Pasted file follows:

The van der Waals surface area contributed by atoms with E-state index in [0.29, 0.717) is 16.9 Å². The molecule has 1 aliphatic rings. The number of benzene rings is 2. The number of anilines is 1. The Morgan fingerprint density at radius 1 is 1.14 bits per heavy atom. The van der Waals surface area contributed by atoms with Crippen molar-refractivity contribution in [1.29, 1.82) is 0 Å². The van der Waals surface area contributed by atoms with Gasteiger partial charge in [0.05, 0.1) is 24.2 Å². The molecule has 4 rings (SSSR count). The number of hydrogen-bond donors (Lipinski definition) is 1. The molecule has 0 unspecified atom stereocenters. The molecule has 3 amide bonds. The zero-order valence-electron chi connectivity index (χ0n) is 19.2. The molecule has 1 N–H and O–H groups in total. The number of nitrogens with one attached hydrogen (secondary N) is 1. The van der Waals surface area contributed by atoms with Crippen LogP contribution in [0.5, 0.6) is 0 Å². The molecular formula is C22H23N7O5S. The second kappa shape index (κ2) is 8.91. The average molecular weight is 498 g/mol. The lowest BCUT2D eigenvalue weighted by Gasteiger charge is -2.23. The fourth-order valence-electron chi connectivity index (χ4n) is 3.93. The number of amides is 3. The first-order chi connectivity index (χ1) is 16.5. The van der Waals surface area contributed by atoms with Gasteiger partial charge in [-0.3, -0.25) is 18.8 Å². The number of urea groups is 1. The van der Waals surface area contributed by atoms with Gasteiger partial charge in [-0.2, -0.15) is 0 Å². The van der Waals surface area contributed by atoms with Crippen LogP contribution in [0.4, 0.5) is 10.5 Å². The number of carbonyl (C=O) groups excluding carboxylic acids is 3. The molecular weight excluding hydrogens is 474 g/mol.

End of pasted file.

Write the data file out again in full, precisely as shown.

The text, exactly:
The van der Waals surface area contributed by atoms with E-state index in [0.29, 0.717) is 16.9 Å². The molecule has 1 aliphatic rings. The number of benzene rings is 2. The number of anilines is 1. The Morgan fingerprint density at radius 1 is 1.14 bits per heavy atom. The van der Waals surface area contributed by atoms with Crippen molar-refractivity contribution in [1.29, 1.82) is 0 Å². The van der Waals surface area contributed by atoms with Gasteiger partial charge in [0.05, 0.1) is 24.2 Å². The molecule has 4 rings (SSSR count). The number of hydrogen-bond donors (Lipinski definition) is 1. The molecule has 0 unspecified atom stereocenters. The molecule has 3 amide bonds. The zero-order valence-electron chi connectivity index (χ0n) is 19.2. The molecule has 1 N–H and O–H groups in total. The number of nitrogens with one attached hydrogen (secondary N) is 1. The van der Waals surface area contributed by atoms with Crippen LogP contribution in [0.5, 0.6) is 0 Å². The molecular formula is C22H23N7O5S. The second kappa shape index (κ2) is 8.91. The average molecular weight is 498 g/mol. The lowest BCUT2D eigenvalue weighted by Gasteiger charge is -2.23. The fourth-order valence-electron chi connectivity index (χ4n) is 3.93. The number of amides is 3. The first-order chi connectivity index (χ1) is 16.5. The van der Waals surface area contributed by atoms with Gasteiger partial charge in [-0.3, -0.25) is 18.8 Å². The number of urea groups is 1. The van der Waals surface area contributed by atoms with Gasteiger partial charge in [-0.2, -0.15) is 0 Å². The van der Waals surface area contributed by atoms with Crippen LogP contribution in [0.4, 0.5) is 10.5 Å². The number of carbonyl (C=O) groups excluding carboxylic acids is 3. The molecular weight excluding hydrogens is 474 g/mol.